After the calendar reform of 1752, some activities traditionally associated with Michaelmas Day (29th September) moved forward eleven days to October 10, which is sometimes called ‘Old Michaelmas Day’. Old Michaelmas Day used also to be called “Devil Spits Day”, which according to old British folklore, is the last day that blackberries should be picked. It was said that the Devil was kicked out of heaven on St Michael’s Feast Day, falling from the skies onto a blackberry bush. Already rather cross, he then proceeded to curse the fruit, scorching them with his fiery breath, then according to where you’re from, he either stamped on them or spat on them, thus ensuring they were unfit to eat! Legend has it that he renews his curse annually on Michaelmas Day and therefore it is very unlucky to gather blackberries after this date. An old Irish proverb says:

“On Michaelmas Day the Devil puts his foot on blackberries”

This particular piece of folklore certainly persisted into my Northamptonshire 1950s-60s childhood, when we were warned by my mother to be sure not to pick or eat blackberries after the end of September as “the Devil spits on them”. I wouldn’t have dared risk it and I’ve told my children the same thing! I do hope they remember and pass it on. I must remember to tell the grandchildren myself, and will keep the date as I know it, even though I now know that it’s safe to pick and eat them for another ten days. Although in my experience they’re usually past their pick-by date by now anyway, being a bit blown or mouldy or even maggoty.


Late summer and early autumn wouldn’t be the same without Michaelmas Daisies. Ours have been flowering in the garden for a few weeks now and as always at this time of year are doing a brilliant job of supplying pollen and nectar to a range of insects still out seeking it.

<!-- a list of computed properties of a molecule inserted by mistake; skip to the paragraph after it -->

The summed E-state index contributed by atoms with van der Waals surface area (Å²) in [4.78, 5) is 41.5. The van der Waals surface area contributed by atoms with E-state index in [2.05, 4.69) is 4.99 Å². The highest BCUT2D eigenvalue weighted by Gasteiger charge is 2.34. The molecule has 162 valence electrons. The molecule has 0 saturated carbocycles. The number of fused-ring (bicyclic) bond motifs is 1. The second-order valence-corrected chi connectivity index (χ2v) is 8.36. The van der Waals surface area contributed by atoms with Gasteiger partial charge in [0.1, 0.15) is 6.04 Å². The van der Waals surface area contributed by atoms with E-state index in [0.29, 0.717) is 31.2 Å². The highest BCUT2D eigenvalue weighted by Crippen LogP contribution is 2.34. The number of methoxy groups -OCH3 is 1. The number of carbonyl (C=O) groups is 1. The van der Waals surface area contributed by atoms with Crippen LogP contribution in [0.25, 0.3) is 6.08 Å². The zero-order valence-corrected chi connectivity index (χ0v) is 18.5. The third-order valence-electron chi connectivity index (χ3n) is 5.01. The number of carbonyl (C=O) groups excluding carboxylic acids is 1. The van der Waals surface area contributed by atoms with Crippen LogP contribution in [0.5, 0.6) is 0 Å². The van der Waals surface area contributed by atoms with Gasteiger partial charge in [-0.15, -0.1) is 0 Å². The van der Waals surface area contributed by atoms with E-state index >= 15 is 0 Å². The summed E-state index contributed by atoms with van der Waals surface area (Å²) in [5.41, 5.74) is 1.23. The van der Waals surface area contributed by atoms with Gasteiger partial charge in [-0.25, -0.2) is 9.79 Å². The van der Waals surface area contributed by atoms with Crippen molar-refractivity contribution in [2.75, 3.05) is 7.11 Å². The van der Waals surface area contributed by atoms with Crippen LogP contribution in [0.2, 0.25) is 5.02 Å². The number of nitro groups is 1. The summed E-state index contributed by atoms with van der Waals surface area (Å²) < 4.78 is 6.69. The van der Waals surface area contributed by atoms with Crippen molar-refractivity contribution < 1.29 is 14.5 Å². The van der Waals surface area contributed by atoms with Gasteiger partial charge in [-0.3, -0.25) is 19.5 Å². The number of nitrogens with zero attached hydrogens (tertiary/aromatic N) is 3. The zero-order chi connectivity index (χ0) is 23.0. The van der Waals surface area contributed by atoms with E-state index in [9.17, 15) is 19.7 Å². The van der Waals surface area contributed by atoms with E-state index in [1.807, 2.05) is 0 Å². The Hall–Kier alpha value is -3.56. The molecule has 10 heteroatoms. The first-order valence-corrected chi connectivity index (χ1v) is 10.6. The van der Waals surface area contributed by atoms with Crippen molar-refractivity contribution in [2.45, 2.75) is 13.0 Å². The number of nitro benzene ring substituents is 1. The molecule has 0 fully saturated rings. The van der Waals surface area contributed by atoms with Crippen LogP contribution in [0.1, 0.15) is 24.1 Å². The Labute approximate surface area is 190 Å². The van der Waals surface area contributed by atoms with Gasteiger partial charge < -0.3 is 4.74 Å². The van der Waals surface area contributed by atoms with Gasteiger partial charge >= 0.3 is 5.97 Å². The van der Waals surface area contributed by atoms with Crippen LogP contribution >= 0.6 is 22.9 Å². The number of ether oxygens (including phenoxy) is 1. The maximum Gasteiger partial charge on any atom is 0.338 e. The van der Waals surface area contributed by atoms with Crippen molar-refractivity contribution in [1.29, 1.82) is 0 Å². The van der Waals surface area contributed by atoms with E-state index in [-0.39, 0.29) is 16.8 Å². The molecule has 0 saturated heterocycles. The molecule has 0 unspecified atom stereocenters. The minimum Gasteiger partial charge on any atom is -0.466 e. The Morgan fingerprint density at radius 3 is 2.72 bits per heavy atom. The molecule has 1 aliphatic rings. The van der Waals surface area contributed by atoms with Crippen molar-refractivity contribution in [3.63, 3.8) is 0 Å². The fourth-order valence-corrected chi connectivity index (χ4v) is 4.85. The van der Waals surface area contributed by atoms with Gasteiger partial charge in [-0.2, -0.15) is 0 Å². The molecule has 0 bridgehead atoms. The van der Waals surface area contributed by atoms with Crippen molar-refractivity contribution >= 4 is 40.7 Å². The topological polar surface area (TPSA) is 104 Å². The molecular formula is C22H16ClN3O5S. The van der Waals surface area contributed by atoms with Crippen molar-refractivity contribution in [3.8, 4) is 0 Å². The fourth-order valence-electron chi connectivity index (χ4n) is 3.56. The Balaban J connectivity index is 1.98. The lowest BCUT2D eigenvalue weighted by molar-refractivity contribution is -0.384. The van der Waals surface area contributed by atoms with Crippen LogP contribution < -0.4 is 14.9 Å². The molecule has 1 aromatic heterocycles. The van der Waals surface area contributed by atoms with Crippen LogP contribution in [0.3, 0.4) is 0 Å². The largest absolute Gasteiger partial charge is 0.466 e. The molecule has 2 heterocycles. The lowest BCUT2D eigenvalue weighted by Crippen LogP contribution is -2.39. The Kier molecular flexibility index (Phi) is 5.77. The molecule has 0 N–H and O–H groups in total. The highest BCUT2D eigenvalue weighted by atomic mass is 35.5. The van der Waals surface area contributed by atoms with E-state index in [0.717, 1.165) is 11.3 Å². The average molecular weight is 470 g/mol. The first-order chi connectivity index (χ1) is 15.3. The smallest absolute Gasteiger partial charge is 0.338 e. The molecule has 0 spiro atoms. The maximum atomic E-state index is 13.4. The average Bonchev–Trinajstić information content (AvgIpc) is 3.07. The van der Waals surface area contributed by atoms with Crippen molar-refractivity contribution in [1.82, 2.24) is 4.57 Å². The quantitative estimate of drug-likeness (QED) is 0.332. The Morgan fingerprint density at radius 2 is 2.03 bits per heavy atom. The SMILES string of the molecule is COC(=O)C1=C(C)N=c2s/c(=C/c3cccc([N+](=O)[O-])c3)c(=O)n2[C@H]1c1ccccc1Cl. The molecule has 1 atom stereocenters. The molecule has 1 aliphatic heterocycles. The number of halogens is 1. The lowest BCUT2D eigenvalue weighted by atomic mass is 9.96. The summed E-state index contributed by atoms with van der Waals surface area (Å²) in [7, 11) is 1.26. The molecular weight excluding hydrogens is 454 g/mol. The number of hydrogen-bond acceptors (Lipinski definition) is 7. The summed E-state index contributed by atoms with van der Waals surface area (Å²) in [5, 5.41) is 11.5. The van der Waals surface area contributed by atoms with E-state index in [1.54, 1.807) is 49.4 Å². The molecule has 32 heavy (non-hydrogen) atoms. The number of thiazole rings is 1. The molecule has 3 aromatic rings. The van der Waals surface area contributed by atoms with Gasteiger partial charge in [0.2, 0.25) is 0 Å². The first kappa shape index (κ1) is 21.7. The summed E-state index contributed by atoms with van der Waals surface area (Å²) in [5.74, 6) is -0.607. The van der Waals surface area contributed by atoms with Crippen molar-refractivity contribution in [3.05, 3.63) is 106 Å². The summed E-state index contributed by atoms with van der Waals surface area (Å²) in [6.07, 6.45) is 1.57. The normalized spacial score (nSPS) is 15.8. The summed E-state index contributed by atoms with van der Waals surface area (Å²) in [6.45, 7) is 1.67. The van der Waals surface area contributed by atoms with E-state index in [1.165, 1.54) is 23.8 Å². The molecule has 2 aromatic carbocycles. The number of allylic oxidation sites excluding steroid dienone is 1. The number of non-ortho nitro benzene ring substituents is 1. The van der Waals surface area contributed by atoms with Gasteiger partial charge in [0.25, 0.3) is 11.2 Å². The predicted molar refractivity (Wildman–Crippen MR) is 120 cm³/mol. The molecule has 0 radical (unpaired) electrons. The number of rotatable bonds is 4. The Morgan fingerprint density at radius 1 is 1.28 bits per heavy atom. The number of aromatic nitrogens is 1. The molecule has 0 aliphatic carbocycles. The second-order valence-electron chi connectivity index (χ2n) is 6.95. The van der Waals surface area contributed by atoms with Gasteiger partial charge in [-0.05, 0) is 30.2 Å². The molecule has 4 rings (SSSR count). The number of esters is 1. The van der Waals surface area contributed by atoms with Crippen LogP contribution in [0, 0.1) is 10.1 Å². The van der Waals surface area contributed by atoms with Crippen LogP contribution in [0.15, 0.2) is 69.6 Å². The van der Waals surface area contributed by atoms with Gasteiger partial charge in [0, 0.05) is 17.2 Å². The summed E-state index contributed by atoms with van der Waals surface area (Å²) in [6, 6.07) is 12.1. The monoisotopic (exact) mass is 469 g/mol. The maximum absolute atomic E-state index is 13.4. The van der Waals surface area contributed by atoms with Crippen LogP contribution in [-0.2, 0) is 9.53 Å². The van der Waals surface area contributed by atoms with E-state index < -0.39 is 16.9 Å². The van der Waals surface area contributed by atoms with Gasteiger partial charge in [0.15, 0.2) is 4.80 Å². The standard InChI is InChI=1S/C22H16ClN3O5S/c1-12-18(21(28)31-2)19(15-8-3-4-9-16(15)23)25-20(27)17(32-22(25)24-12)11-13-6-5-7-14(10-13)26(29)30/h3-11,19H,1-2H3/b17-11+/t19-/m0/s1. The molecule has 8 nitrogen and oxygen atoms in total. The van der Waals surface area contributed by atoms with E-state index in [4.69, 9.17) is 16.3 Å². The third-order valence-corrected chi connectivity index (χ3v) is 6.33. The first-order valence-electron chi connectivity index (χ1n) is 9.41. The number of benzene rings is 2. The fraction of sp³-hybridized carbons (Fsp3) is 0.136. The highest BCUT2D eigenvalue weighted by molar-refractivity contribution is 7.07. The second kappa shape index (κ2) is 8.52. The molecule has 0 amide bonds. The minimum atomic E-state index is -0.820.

Michaelmas Daisy-Aster amellus with Common Carder bee

Michaelmas daisies were first introduced into Britain from North America around the beginning of the eighteenth century. The Victorian’s love of wilder gardens encouraged their wider planting and from there they escaped into the wild, becoming naturalised in an array of habitats.

The Michaelmas Daisies, among dede weeds,
Bloom for St Michael’s valorous deeds.
And seems the last of flowers that stood,
Till the feast of St. Simon and St. Jude.

(The Feast of St. Simon and Jude is 28 October)

In the language of flowers, the Michaelmas-daisy symbolizes a farewell or a departure.The act of giving a Michaelmas Daisy symbolises saying farewell, perhaps as Michaelmas Day is seen to say farewell to the productive year.


‘If St Michael brings many acorns, Christmas will cover the fields with snow.’

If the breast bones of the goose are brown after roasting the following winter should be mild, but if the bones are white or have a slight blue hue then the winter will be severe.

‘A dark Michaelmas, a light Christmas.’

The Victorians believed that trees planted on this day would grow especially well.


Michaelmas used to be a popular day for the winter night curfew to begin – the first hint that winter was on the way. Curfew took the form of a tolling of the church bell, usually one strike for each of the days of the month that had passed in the current year and was generally rung at 9pm.